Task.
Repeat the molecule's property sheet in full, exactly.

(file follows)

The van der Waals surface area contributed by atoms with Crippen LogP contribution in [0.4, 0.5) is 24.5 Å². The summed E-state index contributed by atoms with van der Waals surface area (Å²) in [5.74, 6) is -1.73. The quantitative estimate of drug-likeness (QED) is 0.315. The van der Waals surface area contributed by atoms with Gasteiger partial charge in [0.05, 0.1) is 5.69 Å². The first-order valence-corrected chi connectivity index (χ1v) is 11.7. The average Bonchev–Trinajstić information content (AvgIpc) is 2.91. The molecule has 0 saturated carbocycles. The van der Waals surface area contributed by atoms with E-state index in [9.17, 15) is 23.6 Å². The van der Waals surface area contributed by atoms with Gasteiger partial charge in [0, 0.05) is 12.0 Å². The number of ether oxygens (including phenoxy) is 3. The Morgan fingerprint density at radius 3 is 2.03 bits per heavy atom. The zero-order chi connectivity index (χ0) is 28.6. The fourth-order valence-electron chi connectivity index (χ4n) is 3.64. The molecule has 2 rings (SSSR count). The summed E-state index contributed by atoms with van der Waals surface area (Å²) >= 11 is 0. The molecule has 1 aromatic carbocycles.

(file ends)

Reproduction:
The van der Waals surface area contributed by atoms with Crippen LogP contribution in [0.4, 0.5) is 24.5 Å². The summed E-state index contributed by atoms with van der Waals surface area (Å²) in [5.74, 6) is -1.73. The quantitative estimate of drug-likeness (QED) is 0.315. The van der Waals surface area contributed by atoms with Gasteiger partial charge in [0.05, 0.1) is 5.69 Å². The first-order valence-corrected chi connectivity index (χ1v) is 11.7. The average Bonchev–Trinajstić information content (AvgIpc) is 2.91. The molecule has 0 saturated carbocycles. The van der Waals surface area contributed by atoms with E-state index in [9.17, 15) is 23.6 Å². The van der Waals surface area contributed by atoms with Gasteiger partial charge in [0, 0.05) is 12.0 Å². The number of ether oxygens (including phenoxy) is 3. The Morgan fingerprint density at radius 3 is 2.03 bits per heavy atom. The zero-order chi connectivity index (χ0) is 28.6. The fourth-order valence-electron chi connectivity index (χ4n) is 3.64. The molecule has 2 rings (SSSR count). The summed E-state index contributed by atoms with van der Waals surface area (Å²) >= 11 is 0. The molecule has 1 aromatic carbocycles.